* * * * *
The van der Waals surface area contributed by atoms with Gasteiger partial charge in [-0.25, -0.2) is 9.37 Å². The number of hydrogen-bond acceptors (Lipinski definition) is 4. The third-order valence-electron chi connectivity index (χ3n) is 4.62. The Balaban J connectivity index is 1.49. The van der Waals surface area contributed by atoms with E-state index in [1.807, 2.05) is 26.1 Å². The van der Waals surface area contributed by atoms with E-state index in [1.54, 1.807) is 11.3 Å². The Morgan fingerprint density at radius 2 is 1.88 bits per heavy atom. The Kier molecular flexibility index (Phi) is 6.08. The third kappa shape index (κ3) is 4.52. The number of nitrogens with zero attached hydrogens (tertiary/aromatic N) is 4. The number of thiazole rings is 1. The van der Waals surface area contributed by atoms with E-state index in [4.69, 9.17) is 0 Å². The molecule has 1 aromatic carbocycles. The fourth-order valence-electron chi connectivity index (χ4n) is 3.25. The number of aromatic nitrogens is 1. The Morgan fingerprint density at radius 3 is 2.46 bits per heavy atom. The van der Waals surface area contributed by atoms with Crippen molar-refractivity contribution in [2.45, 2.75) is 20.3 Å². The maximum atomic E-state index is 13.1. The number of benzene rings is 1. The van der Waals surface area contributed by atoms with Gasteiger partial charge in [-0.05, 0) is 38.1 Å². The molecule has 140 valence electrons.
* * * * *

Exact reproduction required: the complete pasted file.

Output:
The van der Waals surface area contributed by atoms with Gasteiger partial charge in [-0.25, -0.2) is 9.37 Å². The number of hydrogen-bond acceptors (Lipinski definition) is 4. The third-order valence-electron chi connectivity index (χ3n) is 4.62. The Balaban J connectivity index is 1.49. The van der Waals surface area contributed by atoms with E-state index in [1.807, 2.05) is 26.1 Å². The van der Waals surface area contributed by atoms with E-state index in [1.54, 1.807) is 11.3 Å². The Morgan fingerprint density at radius 2 is 1.88 bits per heavy atom. The Kier molecular flexibility index (Phi) is 6.08. The third kappa shape index (κ3) is 4.52. The number of nitrogens with zero attached hydrogens (tertiary/aromatic N) is 4. The number of thiazole rings is 1. The van der Waals surface area contributed by atoms with E-state index in [4.69, 9.17) is 0 Å². The molecule has 1 aromatic carbocycles. The fourth-order valence-electron chi connectivity index (χ4n) is 3.25. The number of aromatic nitrogens is 1. The Morgan fingerprint density at radius 3 is 2.46 bits per heavy atom. The van der Waals surface area contributed by atoms with Crippen molar-refractivity contribution in [2.45, 2.75) is 20.3 Å². The maximum atomic E-state index is 13.1. The number of benzene rings is 1. The van der Waals surface area contributed by atoms with Gasteiger partial charge in [-0.05, 0) is 38.1 Å². The molecule has 140 valence electrons.